Mode of Inheritance
The mode of inheritance in Newfoundlands and Labradors is autosomal recessive. However, there is evidence pointing to the mode of inheritance being autosomal recessive with incomplete penetrance. That is a trigger is thought to be required for dogs predisposing of cystinuria to develop stones. The mode of inheritance in other breeds, although thought to be autosomal recessive, is not confirmed. The University of Pennsylvania are researching this issue in dogs and cats.
- obvious pain when attempting to urinate;
- poor urine flow;
- blood in the urine;
- a fowl rotten egg smell to the urine due to the presence of cystine crystals;
- dogs become despondent;
- walk with back arched due to pain in the kidney location; and/or
- cannot pass urine due to a blockage (this needs immediate veterinary treatment)
In cases where a dog is diagnosed with this condition but is not presenting:
- crystals and/or stones;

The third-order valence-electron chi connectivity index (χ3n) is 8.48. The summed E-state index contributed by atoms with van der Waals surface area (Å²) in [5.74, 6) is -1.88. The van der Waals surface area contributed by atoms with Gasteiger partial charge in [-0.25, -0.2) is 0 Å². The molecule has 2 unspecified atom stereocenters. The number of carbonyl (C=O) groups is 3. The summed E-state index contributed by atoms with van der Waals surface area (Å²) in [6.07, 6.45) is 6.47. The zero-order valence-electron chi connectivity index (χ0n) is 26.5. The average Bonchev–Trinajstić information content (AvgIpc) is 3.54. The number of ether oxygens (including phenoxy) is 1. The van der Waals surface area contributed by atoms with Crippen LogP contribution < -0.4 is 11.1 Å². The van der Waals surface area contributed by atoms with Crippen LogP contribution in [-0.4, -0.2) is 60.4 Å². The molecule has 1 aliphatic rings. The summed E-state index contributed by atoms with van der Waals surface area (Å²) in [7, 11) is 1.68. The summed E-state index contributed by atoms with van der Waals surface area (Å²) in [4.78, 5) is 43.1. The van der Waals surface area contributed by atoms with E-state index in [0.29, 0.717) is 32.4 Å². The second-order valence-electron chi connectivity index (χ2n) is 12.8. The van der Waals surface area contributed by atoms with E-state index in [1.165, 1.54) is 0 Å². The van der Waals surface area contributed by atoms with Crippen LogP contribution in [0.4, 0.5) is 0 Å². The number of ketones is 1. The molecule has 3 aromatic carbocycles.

- problems urinating; and/or
- signs of pain or discomfort;
a special diet may be advised. This diet is usually very low in protein which can help reduce the risk of stones forming. Some supplements can also be administered to reduce the risk of stones forming. In the case where stones have formed usually the only course is to have them surgically removed. Removal will prevent possible blockages in the urinary tract. When a blockage has occurred a process called retrograde-hydropulsion is employed. This process pushes the stone back into the bladder. Once the stone is in the bladder it can be removed.
Once diagnoses the prognosis is generally good. A change of diet is generally recommended. Further testing might be required to ensure that stones do not form. Once removed stones can re-form so continued observation is required.
It seems that most Basenji males block with this condition in the winter months. Basenji males have a season in the Autumn. Basenjis do not tend to drink as much coupled with the holding on (to mark) during the breeding season allows for the urine to be ultra-concentrated during the breeding season. The concentration of urine to any dog predisposed for this issue (has a genetic predisposition) allows for the formation of cystine crystal which then in turn form stones. It is thought that the formation of crystals and stone can take place within a few months hence blockages occur during the winter months. The fact that most Basenjis are house dogs and will hold-on as long as possible because they prefer not to go outside in the cold could also be a factor in the concentration of urine.